If Everyone’s a Visionary, Why Do We All Sound So Alike?

by Owen Strachan May 26, 2017

It’s easy to trick yourself today.

It’s easy to think you’re a cultural revolutionary when you’re the exact opposite. So I argue in this recent piece on American culture.

Don’t get me wrong. You may have a rebellious posture. You might affect a cynical, skeptical air. There may be no piece of received wisdom that you don’t slice and dice like a Master Chef. You may be–in your own mind–the living embodiment of the one who speaks truth to power.  You may sneer at dress codes, break rules just to break them, and bend the truth just to see it strain against your will. You might broadcast your resistance on a daily basis, showing everyone how you bravely stand against The Man.

But here’s the funny thing: this isn’t really the way to stand apart.

The way to stand apart today–and every day–is to follow God. The truly aberrant among us are those submit themselves to the Lord. The culturally weird are those who obey, not those who disobey. Think about this in terms of sexuality. The way to be truly transgressive in our age is not to explore the open boundaries of modern polyamorous perversity, but to embrace monogamy. The radical among us are not those who delay adulthood until their early 40s; that’s not a big deal anymore. The radical among us are those of us who pursue maturity from a young age, pushing aside what we could call the “Kidification” of our society.

The truly weird, brave, and unusual folks in our day are not those who ferret the talking points of the latest snarky podcast. They’re not those who style themselves a rebel in their social-media accounts. In truth, the idea of an actual outcast curating their image is amusing to ponder. Traditionally, the outcast has moved far from the mainstream; today, the self-styled outcast craves at an insatiable level the attention of cultural gatekeepers.

We’ve never been more revolutionary, in terms of our self-image; we’ve never been less confident in our efforts to set ourselves apart. If we’re all so unique and courageous, and seeing things so differently than anyone else, why do we all sound alike? Why do we all affect the same general counter-cultural–or anti-cultural–posture? Why do we use the same buzzwords, tweet the same videos of the latest CNN anchor acting like a middle-schooler, and pat each other on the back? It’s a bit weird, isn’t it? Bit of a coincidence, perhaps?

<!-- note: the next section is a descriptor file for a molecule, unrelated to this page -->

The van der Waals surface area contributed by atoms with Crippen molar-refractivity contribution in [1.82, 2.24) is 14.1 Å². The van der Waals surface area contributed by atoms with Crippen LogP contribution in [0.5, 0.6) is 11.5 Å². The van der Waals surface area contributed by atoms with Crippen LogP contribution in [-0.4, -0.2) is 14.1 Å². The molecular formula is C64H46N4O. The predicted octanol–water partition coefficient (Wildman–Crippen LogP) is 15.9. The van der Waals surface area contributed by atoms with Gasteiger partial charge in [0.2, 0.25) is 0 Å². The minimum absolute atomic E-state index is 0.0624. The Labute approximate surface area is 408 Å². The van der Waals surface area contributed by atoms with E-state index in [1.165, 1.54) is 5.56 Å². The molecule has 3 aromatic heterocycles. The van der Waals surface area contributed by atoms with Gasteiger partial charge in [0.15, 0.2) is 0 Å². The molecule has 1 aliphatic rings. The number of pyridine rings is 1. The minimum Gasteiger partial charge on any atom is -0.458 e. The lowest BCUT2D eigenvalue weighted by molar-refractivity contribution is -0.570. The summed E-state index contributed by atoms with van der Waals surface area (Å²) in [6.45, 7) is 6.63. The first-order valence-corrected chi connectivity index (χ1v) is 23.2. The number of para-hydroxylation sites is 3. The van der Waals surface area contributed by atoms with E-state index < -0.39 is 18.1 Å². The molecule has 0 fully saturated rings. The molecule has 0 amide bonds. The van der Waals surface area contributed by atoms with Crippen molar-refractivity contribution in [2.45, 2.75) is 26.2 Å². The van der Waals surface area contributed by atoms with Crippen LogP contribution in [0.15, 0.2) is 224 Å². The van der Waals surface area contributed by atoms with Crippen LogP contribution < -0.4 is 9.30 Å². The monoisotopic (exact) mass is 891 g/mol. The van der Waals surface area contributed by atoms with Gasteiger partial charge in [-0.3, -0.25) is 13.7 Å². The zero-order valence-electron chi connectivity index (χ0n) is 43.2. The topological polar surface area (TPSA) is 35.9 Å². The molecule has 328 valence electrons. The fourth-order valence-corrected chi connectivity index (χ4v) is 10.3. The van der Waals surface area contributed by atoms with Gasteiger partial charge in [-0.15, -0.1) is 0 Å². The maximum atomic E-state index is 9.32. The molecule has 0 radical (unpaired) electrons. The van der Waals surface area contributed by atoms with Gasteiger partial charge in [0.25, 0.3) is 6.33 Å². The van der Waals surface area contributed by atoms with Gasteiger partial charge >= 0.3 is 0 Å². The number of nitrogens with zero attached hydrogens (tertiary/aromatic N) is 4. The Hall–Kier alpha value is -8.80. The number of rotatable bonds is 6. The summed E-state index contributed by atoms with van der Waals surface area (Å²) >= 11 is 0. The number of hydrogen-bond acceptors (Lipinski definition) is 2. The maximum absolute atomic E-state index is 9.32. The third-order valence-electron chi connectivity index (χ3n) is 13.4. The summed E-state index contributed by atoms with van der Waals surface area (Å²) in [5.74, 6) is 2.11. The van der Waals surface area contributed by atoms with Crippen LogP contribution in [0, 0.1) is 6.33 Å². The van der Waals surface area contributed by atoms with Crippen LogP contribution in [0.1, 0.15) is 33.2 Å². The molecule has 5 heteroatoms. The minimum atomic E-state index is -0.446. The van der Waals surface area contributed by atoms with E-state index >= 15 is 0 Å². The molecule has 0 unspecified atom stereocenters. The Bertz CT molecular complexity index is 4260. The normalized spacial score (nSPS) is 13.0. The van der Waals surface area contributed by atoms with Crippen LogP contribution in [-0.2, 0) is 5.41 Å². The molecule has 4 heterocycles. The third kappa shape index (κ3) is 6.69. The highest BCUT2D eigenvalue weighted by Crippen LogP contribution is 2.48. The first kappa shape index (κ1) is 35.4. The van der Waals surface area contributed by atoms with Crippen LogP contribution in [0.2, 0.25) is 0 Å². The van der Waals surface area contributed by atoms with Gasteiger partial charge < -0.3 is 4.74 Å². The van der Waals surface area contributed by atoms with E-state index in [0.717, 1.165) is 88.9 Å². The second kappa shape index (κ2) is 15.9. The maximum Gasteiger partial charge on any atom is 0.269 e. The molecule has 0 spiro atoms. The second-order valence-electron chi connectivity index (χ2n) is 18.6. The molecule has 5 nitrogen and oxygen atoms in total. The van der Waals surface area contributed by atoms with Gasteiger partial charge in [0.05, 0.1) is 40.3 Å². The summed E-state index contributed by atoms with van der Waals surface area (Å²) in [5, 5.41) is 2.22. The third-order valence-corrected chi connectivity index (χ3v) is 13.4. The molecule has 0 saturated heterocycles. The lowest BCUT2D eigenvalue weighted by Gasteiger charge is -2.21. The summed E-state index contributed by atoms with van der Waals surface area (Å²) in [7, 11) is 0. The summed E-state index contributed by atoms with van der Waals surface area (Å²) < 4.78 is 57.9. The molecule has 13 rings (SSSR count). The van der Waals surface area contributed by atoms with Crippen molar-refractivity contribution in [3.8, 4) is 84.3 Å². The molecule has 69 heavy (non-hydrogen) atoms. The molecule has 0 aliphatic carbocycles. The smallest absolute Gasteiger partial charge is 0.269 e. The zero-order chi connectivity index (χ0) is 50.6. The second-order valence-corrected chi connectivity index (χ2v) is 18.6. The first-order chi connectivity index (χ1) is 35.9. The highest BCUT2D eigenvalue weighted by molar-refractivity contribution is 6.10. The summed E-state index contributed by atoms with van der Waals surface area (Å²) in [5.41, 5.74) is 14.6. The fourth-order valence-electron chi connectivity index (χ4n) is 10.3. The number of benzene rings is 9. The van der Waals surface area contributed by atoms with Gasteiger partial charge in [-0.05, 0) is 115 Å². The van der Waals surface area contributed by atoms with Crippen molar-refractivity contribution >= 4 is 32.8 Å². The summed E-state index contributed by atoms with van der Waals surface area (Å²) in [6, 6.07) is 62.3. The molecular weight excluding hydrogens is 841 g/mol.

Here’s the deal: the way to stand out today isn’t to figure out a New Way to Be Human. It’s to embrace the old ways and traverse the old paths. You mark yourself out in our time when you push away from self-branding, when you obey God in the power of Christ, when you die to yourself, when you embrace maturity. Jesus is the true revolutionary. Jesus is the true human. Every last one of us fools ourselves into thinking that we’re the true one, we’re the center of all things, and we’ve got it all figured out. But this sort of thinking is a lie, and it’s one that the gospel is very glad to tear down, over and over again.

The terms are this: if Jesus is the true human, then every self-styled visionary filled with excitement over their own curated authenticity is a counterfeit.

Editor's note: this originally published at Strachan's blog, Thought Life. 

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